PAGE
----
Archives

« In This Case: Death of Rubén Salazar | Eye Level Home | Robert Motherwell’s Monster for Charles Ives »

In this Case: More 1934 in the Luce Foundation Center
June 25, 2009


Painting

Waterfront—Brooklyn by Harry Shokler

It was August last year when visitors on my tour started to pause a bit longer in front of cases 34b to 38a. All of a sudden the public’s interest was piqued by these paintings of industry, a hard day’s work, and the American heartland. Now almost a year on, recent economic events have brought these pictures of the "American Scene" from the 1930s sharply into focus. Many of those paintings originally shown in the Luce Foundation Center now feature in the exhibition 1934: A New Deal for Artists, currently on display at the American Art Museum. The show focuses on the Public Works of Art Project (PWAP), a government program that supported artists from December 1933 to June 1934 during the Great Depression.

The exhibition is timely but also, I think, notable for being drawn entirely from the American Art Museum’s permanent collection. This is why I would like to point you back to the Luce Foundation Center, our visible storage center, where there are twelve more paintings from the PWAP on view. The museum has great depth in this area, meaning that the Luce Center has been able to replace the departing paintings with more works from storage. If you’ve enjoyed 1934: A New Deal for Artists at the museum or online, then I suggest coming up to the Luce Foundation Center to see more.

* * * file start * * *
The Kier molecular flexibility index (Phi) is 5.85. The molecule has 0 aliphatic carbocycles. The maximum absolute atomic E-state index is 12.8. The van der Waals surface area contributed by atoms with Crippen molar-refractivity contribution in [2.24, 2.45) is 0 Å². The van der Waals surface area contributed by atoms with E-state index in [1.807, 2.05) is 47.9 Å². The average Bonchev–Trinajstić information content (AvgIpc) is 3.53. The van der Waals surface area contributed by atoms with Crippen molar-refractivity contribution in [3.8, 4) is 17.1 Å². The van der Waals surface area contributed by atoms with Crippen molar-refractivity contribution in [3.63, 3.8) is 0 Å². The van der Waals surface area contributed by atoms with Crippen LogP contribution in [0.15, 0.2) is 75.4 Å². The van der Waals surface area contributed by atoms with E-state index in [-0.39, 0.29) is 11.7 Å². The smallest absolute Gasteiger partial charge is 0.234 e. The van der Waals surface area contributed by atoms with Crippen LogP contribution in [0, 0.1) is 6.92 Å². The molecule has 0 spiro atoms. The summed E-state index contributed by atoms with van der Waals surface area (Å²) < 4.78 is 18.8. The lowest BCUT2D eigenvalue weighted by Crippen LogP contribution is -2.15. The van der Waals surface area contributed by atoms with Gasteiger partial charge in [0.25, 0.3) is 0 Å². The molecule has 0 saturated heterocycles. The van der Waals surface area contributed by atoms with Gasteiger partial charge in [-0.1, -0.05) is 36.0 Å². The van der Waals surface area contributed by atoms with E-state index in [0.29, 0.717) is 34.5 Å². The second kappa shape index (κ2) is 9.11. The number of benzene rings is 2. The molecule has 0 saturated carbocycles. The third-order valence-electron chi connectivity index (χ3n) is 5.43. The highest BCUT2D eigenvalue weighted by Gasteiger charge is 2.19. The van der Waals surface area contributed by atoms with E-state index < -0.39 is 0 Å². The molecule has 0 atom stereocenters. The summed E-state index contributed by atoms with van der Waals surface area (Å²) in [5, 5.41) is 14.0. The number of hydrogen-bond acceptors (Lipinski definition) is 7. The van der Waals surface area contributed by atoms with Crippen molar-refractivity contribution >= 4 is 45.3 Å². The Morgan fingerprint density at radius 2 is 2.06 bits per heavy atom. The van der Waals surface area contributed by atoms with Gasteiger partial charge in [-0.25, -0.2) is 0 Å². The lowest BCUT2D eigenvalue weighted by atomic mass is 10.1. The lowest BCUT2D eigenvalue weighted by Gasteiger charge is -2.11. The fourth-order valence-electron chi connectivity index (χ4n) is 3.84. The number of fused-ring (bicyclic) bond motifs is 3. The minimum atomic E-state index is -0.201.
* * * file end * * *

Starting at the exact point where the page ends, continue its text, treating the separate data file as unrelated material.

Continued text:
Among the highlights is Waterfront—Brooklyn, a harbor snow scene showing the perpetual movement of workers, cranes, boats, smoke, and trams. In the background, the great skyscrapers of Manhattan signal recent achievements, and in the foreground the homey Majestic Diner beckons—the reward at the end of the working day. In addition to the twelve paintings from 1934, the Luce Center has works created for the Federal Art Project (FAP), which ran from 1935 to 1943. This last program includes our collection of mural studies for public buildings across America. Seeing these paintings next to each other is a great way to appreciate the influence of federal art programs and is a sure way to introduce yourself to some fascinating new artists.

The catalogue for 1934: A New Deal for Artists will be available this summer.


Posted by Edward on June 25, 2009 in American Art Here


Comments

Nice site.

The comments to this entry are closed.



Related Posts with Thumbnails